When Can You Trust the Experts?: How to Tell Good Science from Bad in Education
ISBN: 1118130278
EAN13: 9781118130278
Language: English
Pages: 255
Dimensions: 1.00" H x 9.00" L x 6.00" W
Weight: 1.00 lbs.
Format: Hardcover
Publisher: Jossey-Bass

When Can You Trust the Experts?: How to Tell Good Science from Bad in Education

Book Overview
Written by a top thought leader, this new book helps everyday teachers, administrators, and family membersNwho don't have years of statistics courses under their beltsNseparate the wheat from the chaff and determine which new educational approaches are scientifically supported and worth adopting.
Editor Reviews
From the Back Cover Praise for When Can You Trust the Experts? For decades our nation's debates on education have obsessed over a small number of politicized hot buttons--charter schools, vouchers, class size, teachers' unions--while chasing expensive fads of dubious value. What's missing is evidence on what works and what doesn't. At last we have a place to go: Dan Willingham's indispensable guide to fact and fiction in educational methods. Read it and buy copies for your children's teachers, principals, and school board members. --STEVEN PINKER, Harvard College Professor of Psychology, Harvard University, and author, The Language Instinct and How the Mind Works Daniel Willingham tackles one of the most difficult--but least discussed--problems for educators: how to sort through the barrage of programs for sale and figure out what really works. Unlike other experts who try to persuade teachers to simply adopt their views, Willingham gives nonscientists the tools and knowledge they need to wade into the research and draw their own conclusions. --RANDI WEINGARTEN, president, American Federation of Teachers If Dan Willingham had written this book fifty years ago, American education would have been spared innumerable snake-oil peddlers, unkeepable promises, deceptive claims, and false panaceas along the path to better schools and greater learning. But he's delivered a marvelous guide for future excursions along that twisting path. --CHESTER E. FINN, JR., president, Thomas B. Fordham Institute A distinguished scientist gets down to brass tacks in explaining how to judge the scientific claims invariably offered to support educational programs. This lively, readable book should be in the hands of every teacher, administrator, and policymaker. --E. D. HIRSCH, author, What Your Kindergartner Needs to Know and What Your First Grader Needs to Know Willingham's When Can You Trust the Experts? provides teachers with an in-depth guide on how to parse the helpful from the abhorrent. With the plethora of education research today, teachers finally have a book that asks us to challenge the validity of current education products through a simplified scientific approach. Unlike other education research books, however, Willingham prefers to spark conversation and invite educators in. --JOSE VILSON, middle school math instructor, New York City Schools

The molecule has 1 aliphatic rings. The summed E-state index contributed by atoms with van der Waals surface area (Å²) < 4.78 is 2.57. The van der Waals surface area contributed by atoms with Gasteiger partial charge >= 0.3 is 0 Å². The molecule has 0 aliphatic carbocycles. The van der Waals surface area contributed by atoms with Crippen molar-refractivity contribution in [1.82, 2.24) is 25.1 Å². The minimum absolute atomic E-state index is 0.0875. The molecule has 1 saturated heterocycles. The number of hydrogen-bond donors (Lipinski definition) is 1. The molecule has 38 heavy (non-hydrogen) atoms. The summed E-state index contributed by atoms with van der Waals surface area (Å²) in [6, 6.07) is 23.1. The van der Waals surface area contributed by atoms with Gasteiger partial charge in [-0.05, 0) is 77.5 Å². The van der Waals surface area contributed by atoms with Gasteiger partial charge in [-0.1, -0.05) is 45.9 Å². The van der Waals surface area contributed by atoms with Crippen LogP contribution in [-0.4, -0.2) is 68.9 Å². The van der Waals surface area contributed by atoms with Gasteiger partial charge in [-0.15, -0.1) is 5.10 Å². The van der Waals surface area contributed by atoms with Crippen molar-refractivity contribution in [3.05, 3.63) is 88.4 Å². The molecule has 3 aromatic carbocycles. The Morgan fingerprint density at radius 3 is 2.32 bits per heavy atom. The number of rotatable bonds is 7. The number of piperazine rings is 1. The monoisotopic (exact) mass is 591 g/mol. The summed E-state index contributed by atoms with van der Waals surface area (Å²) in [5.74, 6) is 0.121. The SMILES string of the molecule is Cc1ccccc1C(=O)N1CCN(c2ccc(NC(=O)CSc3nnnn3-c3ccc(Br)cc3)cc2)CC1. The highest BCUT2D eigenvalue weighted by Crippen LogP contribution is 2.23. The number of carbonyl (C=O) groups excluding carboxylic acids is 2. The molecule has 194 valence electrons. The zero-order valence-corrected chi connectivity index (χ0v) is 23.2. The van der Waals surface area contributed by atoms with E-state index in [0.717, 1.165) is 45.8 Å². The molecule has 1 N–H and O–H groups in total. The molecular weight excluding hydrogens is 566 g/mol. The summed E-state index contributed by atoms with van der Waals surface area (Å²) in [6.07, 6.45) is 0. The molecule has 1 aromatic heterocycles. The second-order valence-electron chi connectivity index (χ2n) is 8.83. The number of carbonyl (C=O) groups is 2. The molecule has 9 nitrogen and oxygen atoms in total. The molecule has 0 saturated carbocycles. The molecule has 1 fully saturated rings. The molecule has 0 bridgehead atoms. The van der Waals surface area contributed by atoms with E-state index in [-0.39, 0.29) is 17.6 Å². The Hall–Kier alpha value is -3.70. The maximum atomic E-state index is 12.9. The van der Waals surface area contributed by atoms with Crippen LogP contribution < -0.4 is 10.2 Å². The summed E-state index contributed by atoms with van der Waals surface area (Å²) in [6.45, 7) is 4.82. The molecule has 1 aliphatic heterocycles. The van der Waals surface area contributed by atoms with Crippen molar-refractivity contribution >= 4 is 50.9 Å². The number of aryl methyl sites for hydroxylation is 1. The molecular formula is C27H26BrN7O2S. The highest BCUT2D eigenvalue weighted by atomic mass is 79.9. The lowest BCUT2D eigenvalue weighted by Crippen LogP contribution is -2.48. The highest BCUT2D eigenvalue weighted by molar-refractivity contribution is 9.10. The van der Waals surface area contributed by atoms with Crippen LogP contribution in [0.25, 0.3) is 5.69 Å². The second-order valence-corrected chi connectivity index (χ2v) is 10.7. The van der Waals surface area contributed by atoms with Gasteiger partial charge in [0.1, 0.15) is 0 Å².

From the front Cover Along with some potentially worthy ideas, the last fifty years have encapsulated a flood of educational quackery and nostrums. The innovation and implementation continues, while teachers, administrators, and policymakers have a hard time separating the wheat from the chaff. What makes this so difficult for individuals in the American educational system? They're on their own. There is no research team to evaluate every new idea. But there is pressure to effect change through these innovations. In When Can You Trust the Experts? Daniel Willingham offers a solution for those who must sift through the information overload and discern which of the latest educational models, programs, and approaches are worthy of their attention. Willingham provides a reliable shortcut comprising four steps. For each step he offers an explanation of why the principle works by referring back to the rules for what constitutes good science. Willingham's easy-to-apply process consists of: Strip it. Clear away the verbiage and look at the actual claim. What exactly is the claim suggesting a teacher should do, and what outcome is promised? Trace it. Who created this idea, and what have others said about it? It's common to believe something because an authority confirms it, and this is often a reasonable thing to do. In education research, however, this can be a weak indicator of truth. Analyze it. Why are you being asked to believe the claim is true? What evidence is offered, and how does the claim square with your own experience? Should I do it? You're not going to adopt every educational program that is scientifically backed, and it may make sense to adopt one that has not been scientifically evaluated. When Can You Trust the Experts? offers parents, teachers, administrators, and policymakers the tools they need to ask tougher questions, think more logically about why an intervention might or might not work, and ultimately make more informed decisions.